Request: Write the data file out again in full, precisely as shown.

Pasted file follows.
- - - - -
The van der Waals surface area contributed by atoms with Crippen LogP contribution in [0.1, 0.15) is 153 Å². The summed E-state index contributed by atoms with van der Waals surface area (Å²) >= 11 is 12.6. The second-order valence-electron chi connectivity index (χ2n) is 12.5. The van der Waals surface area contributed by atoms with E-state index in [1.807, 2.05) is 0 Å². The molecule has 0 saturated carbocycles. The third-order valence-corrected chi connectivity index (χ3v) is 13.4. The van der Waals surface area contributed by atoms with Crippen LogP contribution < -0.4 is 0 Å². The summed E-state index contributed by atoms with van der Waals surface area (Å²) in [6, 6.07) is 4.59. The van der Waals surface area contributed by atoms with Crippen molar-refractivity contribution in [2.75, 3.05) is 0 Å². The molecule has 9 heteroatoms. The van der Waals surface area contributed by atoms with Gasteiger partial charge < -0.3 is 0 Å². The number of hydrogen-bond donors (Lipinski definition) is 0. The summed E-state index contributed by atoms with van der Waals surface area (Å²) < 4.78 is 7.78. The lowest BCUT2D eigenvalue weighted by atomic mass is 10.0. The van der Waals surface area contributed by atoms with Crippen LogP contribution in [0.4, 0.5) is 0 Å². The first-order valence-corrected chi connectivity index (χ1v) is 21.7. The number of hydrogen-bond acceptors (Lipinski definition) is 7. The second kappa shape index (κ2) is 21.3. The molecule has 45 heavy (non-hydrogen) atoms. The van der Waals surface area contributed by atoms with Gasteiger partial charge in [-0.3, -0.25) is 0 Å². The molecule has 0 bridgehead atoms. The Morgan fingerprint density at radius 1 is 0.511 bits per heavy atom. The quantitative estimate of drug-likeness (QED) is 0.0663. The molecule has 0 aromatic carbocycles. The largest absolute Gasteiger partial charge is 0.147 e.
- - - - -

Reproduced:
The van der Waals surface area contributed by atoms with Crippen LogP contribution in [0.1, 0.15) is 153 Å². The summed E-state index contributed by atoms with van der Waals surface area (Å²) >= 11 is 12.6. The second-order valence-electron chi connectivity index (χ2n) is 12.5. The van der Waals surface area contributed by atoms with E-state index in [1.807, 2.05) is 0 Å². The molecule has 0 saturated carbocycles. The third-order valence-corrected chi connectivity index (χ3v) is 13.4. The van der Waals surface area contributed by atoms with Crippen LogP contribution < -0.4 is 0 Å². The summed E-state index contributed by atoms with van der Waals surface area (Å²) in [6, 6.07) is 4.59. The van der Waals surface area contributed by atoms with Crippen molar-refractivity contribution in [2.75, 3.05) is 0 Å². The molecule has 9 heteroatoms. The van der Waals surface area contributed by atoms with Gasteiger partial charge < -0.3 is 0 Å². The number of hydrogen-bond donors (Lipinski definition) is 0. The summed E-state index contributed by atoms with van der Waals surface area (Å²) < 4.78 is 7.78. The lowest BCUT2D eigenvalue weighted by atomic mass is 10.0. The van der Waals surface area contributed by atoms with Crippen LogP contribution in [0.4, 0.5) is 0 Å². The first-order valence-corrected chi connectivity index (χ1v) is 21.7. The number of hydrogen-bond acceptors (Lipinski definition) is 7. The second kappa shape index (κ2) is 21.3. The molecule has 45 heavy (non-hydrogen) atoms. The van der Waals surface area contributed by atoms with Gasteiger partial charge in [-0.3, -0.25) is 0 Å². The molecule has 0 bridgehead atoms. The Morgan fingerprint density at radius 1 is 0.511 bits per heavy atom. The quantitative estimate of drug-likeness (QED) is 0.0663. The molecule has 0 aromatic carbocycles. The largest absolute Gasteiger partial charge is 0.147 e.